In northwest Ohio, according to the bass biologist, the upground reservoirs that dot the flat landscape offer good bass fishing opportunities in District Two.
"There are actually a number of upgrounds that support good populations of smallmouth bass. Findlay Reservoir, Bresler and Ferguson all have good smallmouth bass populations. You can pretty much take your pick and expect decent action this season," Carter said.
He notes that the same is true for the Maumee River from its mouth near Toledo upstream as far as you can wade in waters at least knee deep.
"The Maumee River, with its rocky habitat, supports a consistent smallmouth bass bite," he said, adding that the Sandusky River is another northwest Ohio waterway that offers the right conditions to enable it to support a good population of smallmouth bass.
Amick Clearfork and Norwalk Reservoir #3 are the top three lakes to visit to catch good numbers of largemouth bass in northwest Ohio, based on the data. Clearfork Reservoir, Lima Lake and Nettle Lake hold the greatest potential for producing bucketmouths of size, those measuring 20 inches or longer, for District Two anglers.
Anglers can get lake maps and more information on northwest Ohio's bass fishing options by visiting wildohio.gov or calling the District Two Wildlife offices at 419-424-5000.
Wildlife District Three's Berlin Reservoir has supported a "very good smallmouth bass population over time," said Carter of the popular Northeast Ohio lake.
"And any of the rivers that support steelhead runs are actually good smallmouth bass rivers," he added. "Each has an abundance of rocky substrate that favors survival of smallmouth bass and provides good fishing."
As for local bigmouth action, the survey results point to North Reservoir and Turkeyfoot and Long lakes in terms of numbers of resident bass. Long Lake and West Reservoir are the places in Northeast Ohio to visit if you want the best odds of hooking a big largemouth, based on Carter's data.
Lake maps and additional bass fishing information for northeast Ohio is available at wildohio.gov or by calling the Wildlife District Three offices.
In Southeast Ohio "the Muskingum River supports an excellent smallmouth bass fishery, as well as an excellent spotted bass fishery," said Carter.
He says that every pool along the Mighty Muskingum's length should offer good bronzeback action this season, and that spotted bass opportunities increase the closer you get to the Ohio River.
"The habitat in each pool varies from riverine in the in the upper stretches of pools and more flowing water to more slow-moving water as you near the locks and dams," he said, explaining that the mix of habitat improved the fishery because smallmouth utilize each as needed through the course of the season.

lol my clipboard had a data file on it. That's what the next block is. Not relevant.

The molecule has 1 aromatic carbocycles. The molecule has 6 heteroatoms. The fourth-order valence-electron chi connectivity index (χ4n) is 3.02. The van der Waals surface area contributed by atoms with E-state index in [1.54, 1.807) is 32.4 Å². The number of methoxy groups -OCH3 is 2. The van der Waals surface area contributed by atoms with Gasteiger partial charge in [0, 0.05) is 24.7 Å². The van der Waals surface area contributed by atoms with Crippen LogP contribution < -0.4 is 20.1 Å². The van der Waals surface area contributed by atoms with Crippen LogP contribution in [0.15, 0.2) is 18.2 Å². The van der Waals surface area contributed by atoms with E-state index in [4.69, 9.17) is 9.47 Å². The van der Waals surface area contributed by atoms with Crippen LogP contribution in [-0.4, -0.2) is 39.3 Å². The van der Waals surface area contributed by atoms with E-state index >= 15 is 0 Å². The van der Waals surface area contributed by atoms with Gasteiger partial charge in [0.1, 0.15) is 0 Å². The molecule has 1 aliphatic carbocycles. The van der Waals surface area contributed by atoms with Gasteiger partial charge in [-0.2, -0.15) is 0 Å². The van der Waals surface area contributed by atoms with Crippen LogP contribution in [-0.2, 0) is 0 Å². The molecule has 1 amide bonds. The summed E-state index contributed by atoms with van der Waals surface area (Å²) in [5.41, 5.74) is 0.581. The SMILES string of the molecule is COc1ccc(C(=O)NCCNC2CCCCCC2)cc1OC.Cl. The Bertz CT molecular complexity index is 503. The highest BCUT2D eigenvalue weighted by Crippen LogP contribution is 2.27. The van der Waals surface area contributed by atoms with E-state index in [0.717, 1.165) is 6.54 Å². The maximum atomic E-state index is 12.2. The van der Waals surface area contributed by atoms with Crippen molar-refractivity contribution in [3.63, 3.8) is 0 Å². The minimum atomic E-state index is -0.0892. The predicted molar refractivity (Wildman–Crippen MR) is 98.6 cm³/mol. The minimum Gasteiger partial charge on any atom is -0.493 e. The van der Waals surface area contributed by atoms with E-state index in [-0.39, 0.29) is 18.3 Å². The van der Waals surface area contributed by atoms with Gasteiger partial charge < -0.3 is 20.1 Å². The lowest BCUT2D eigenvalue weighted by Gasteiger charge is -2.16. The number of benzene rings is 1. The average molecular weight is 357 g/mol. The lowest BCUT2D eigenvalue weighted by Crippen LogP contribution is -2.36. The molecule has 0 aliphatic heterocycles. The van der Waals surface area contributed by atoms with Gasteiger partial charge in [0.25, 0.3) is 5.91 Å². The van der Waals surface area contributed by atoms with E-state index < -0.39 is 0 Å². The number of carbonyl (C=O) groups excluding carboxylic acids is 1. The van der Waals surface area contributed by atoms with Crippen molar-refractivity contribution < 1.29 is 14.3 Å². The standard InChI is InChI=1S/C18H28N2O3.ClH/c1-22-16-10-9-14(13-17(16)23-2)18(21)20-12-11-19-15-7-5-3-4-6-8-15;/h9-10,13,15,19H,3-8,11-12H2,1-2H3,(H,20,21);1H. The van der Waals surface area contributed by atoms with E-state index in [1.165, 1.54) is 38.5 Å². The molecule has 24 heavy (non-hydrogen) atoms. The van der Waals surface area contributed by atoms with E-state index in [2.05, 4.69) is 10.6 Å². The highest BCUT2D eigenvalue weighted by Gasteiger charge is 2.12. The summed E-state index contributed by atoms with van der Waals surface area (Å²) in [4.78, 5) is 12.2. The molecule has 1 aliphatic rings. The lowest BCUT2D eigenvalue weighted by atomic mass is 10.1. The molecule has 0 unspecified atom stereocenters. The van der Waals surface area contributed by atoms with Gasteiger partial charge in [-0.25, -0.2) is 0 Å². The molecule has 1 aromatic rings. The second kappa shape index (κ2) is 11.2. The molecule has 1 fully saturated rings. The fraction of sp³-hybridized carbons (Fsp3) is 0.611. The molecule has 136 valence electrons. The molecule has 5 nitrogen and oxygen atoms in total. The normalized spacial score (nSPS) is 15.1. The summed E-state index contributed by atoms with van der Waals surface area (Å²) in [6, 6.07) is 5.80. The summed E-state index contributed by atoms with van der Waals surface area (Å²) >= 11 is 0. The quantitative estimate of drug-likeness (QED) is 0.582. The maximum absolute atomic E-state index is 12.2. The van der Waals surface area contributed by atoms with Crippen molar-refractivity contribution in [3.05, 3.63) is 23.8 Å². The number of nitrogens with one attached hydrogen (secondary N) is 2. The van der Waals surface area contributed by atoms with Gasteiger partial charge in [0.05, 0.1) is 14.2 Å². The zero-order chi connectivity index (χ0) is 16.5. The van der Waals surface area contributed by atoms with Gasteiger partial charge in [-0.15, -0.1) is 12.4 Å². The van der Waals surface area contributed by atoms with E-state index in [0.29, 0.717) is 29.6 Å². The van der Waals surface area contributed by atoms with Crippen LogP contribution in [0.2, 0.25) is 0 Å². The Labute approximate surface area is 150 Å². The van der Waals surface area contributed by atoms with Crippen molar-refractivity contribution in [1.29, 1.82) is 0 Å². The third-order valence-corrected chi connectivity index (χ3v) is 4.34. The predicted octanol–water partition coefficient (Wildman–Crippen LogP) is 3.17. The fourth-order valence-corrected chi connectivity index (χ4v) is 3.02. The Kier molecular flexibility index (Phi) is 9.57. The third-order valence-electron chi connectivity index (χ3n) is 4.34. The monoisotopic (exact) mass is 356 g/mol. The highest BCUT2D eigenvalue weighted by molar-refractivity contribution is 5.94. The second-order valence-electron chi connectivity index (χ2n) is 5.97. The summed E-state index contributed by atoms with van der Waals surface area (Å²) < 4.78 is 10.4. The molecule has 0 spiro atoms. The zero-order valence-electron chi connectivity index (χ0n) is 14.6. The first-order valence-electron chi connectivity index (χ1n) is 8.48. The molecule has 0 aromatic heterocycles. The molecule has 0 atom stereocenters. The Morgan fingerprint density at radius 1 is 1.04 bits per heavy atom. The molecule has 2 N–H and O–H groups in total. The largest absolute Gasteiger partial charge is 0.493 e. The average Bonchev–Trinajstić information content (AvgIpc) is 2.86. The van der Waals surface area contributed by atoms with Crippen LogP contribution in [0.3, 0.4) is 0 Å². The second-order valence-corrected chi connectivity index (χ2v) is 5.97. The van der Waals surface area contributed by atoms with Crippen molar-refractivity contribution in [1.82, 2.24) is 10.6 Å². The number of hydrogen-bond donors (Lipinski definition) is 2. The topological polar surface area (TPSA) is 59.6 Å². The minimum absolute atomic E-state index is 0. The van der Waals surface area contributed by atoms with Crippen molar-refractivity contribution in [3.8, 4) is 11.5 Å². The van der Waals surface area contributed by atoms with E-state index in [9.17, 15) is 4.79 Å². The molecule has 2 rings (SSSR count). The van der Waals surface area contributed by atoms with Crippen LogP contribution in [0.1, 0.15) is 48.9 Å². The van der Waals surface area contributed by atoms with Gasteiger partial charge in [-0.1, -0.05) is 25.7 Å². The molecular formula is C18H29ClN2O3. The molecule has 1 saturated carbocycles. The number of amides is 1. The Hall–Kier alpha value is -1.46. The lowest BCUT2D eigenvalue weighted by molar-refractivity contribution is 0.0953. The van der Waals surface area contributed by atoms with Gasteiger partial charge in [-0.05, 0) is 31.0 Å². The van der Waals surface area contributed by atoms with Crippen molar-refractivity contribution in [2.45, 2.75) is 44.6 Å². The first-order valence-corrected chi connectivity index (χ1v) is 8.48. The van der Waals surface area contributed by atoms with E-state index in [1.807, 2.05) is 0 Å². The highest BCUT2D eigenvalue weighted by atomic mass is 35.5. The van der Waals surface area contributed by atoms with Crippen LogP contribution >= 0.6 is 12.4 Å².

Big largemouth bass are offered at St Joseph Lake and Barnesville Reservoir #3, according to the survey, while the best potential for catching quantities of largemouth bass in the district this season can be found at Barnesville #3 and Tycoon Lake. The latter, by the way, is ranked tops in the state for numbers of largemouth, based on five years' of bass data. Going by those numbers, District Three's St. Joseph Lake offered the most potential in the state for producing bass over 20 inches.
Find out more bass fishing information and get lake maps by visiting wildohio.gov or calling the offices of Wildlife District Four at 740-589-9930.
Wildlife District Five smallmouth fanciers will find their best opportunities at Caesar Creek Reservoir, according to Carter.
"Caesar Creek (lake) has a decent population of smallmouth bass and an abundance of rocky habitat that the bass favor," he explained, adding that the Great Miami River offers the best stream smallmouth bass fishing potential in the area.
"The Miami is a high-flow river with good gravel and rocky habitat that smallmouth bass need to thrive."
Local largemouth bass thrive in Acton, Rocky Fork and Cowan lakes, which are ranked 1-2-3 in terms of the numbers of bass they hold. The latter two are tops for populations of big bass in southwest Ohio, followed by Stonelick Lake, based on the ongoing bass surveys.
For fishing maps of each, call the Wildlife District Five offices at 937-372-9261 or visit wildohio.gov.
Meanwhile, keep your fingers crossed for spring rains and any resulting flooding to come late — and gear-up for what sounds like a super season of bass fishing here in the Buckeye State.